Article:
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Coronavirus in the workplace

Managing a health threat like coronavirus in your workplace requires business owners to eliminate or minimise hazards and risks associated with the virus.

Australia is closely monitoring an outbreak of respiratory illness caused by a novel (new) coronavirus first identified in Wuhan, Hubei Province, China. Coronaviruses (CoV) are a large family of viruses that cause illness from the common cold to more severe diseases such as Middle East Respiratory Syndrome (MERS-CoV) and Severe Acute Respiratory Syndrome (SARS-CoV).

There have been a limited number of confirmed cases of this strain of coronavirus in Australia to date.

In Australia, the model WHS laws require a person conducting a business or undertaking to ensure, so far as is reasonably practicable, the health and safety of their workers and others at the workplace. This includes providing and maintaining a work environment that is without risks to health and safety.

Businesses must identify hazards at the workplace – and the associated risks –  and do what is reasonably practicable to eliminate the risks, or to minimise the risks if elimination is not reasonably practicable. Coronavirus is a hazard. You can identify when this hazard may be present at your workplace, and the level of risk it might pose to workers, by monitoring the expert advice (for example, from the Chief Medical Officer or your local state or territory health department) and by talking to your workers.

Whether a control measure is reasonably practicable for you to implement involves consideration of what is able to be done to manage a risk and whether it is reasonable in the circumstances for you to do so. The likelihood of the risk occurring, the degree of harm that might result and the availability and suitability of a control measure are key considerations in determining what measures are reasonable to implement in your circumstances.

If your business involves direct contact with sick or ill patients/customers, you should monitor the coronavirus situation as it develops and review your infection control policies, procedures and practices to ensure they are effective and are being followed.

Workers also have a duty to take reasonable care for their own health and safety and to not adversely affect the health and safety of others. Workers should always practice hygiene and other measures to protect against infections, including by:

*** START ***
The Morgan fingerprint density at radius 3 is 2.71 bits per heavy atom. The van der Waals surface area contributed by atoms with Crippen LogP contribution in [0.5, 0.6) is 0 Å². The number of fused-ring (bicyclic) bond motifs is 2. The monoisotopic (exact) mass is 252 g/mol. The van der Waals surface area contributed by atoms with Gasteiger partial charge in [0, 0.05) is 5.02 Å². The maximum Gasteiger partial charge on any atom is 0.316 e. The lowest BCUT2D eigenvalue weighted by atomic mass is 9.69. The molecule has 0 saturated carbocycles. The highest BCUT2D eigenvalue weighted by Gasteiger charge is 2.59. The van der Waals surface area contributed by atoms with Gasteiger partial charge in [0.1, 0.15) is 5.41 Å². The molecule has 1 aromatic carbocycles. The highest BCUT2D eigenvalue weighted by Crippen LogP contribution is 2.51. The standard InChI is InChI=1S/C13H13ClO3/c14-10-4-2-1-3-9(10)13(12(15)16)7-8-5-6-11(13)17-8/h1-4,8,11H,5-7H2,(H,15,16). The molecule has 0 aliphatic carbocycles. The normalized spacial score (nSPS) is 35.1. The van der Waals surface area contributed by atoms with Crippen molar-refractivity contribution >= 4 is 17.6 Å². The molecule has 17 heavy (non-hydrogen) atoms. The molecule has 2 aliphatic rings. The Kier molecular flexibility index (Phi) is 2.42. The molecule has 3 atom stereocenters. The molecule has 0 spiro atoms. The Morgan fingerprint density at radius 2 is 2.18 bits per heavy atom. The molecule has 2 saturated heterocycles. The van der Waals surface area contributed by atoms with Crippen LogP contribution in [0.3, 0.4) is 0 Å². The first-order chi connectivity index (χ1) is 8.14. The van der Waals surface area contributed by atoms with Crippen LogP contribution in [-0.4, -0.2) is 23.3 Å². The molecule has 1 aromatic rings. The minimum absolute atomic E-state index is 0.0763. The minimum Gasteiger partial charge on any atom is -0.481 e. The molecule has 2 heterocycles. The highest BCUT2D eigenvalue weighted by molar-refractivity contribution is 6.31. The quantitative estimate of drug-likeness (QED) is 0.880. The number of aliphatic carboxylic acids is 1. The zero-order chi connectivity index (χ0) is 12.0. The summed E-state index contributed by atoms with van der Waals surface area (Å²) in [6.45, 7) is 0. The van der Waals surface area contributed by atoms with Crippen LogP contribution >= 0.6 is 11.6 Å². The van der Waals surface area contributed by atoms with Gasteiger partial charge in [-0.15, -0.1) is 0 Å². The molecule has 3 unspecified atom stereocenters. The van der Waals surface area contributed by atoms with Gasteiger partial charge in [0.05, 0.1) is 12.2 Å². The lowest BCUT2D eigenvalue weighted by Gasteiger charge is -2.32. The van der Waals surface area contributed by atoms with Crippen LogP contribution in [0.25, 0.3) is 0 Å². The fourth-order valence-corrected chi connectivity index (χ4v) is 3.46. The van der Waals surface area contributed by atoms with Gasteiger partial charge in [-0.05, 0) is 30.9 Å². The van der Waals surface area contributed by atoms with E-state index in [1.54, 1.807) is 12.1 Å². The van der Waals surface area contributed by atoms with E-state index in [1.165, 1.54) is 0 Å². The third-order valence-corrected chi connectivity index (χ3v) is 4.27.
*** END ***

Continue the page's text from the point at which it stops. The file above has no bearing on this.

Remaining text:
• washing their hands often, with soap and water, or carrying hand sanitiser and using it as needed
  • covering their mouth while coughing or sneezing
  • seeing a health care professional if they start to feel unwell.

Workers who consider they are at risk of infection of coronavirus should raise this with their manager immediately to enable the business to consider whether additional control measures might be needed (for example, requesting the employee seek medical clearance, or requesting the employee work from home, if possible, during the risk period). Eligible workers would be entitled to personal leave if they are not fit for work due to contracting coronavirus.

The emergence of any new strain of virus provides challenges not only for health professionals and authorities, but employers. Managing coronavirus in the workplace is challenging, simply because of the lag time in accurate information…much is yet to be learned about the virus and its impact on the community. This information gap notwithstanding, the process to demonstrate you have followed your duty of care obligations is (at present) the same as with any other identified workplace risk or hazard: do what is reasonably practicable to eliminate the risks, or to minimise the risks if elimination is not reasonably practicable.

At Bare Bones Consulting, we bang on a lot about the value of HR policies and procedures tailored to your business and this one’s no exception. Having a documented process around managing your workplace health and safety – particularly when new employees start with you – is a smart way to ensure you comply with your duty of care obligations. Like to know more? Give us a call or, if you prefer, get in touch via our “Contact Us” page.

Information taken from Safe Work Australia

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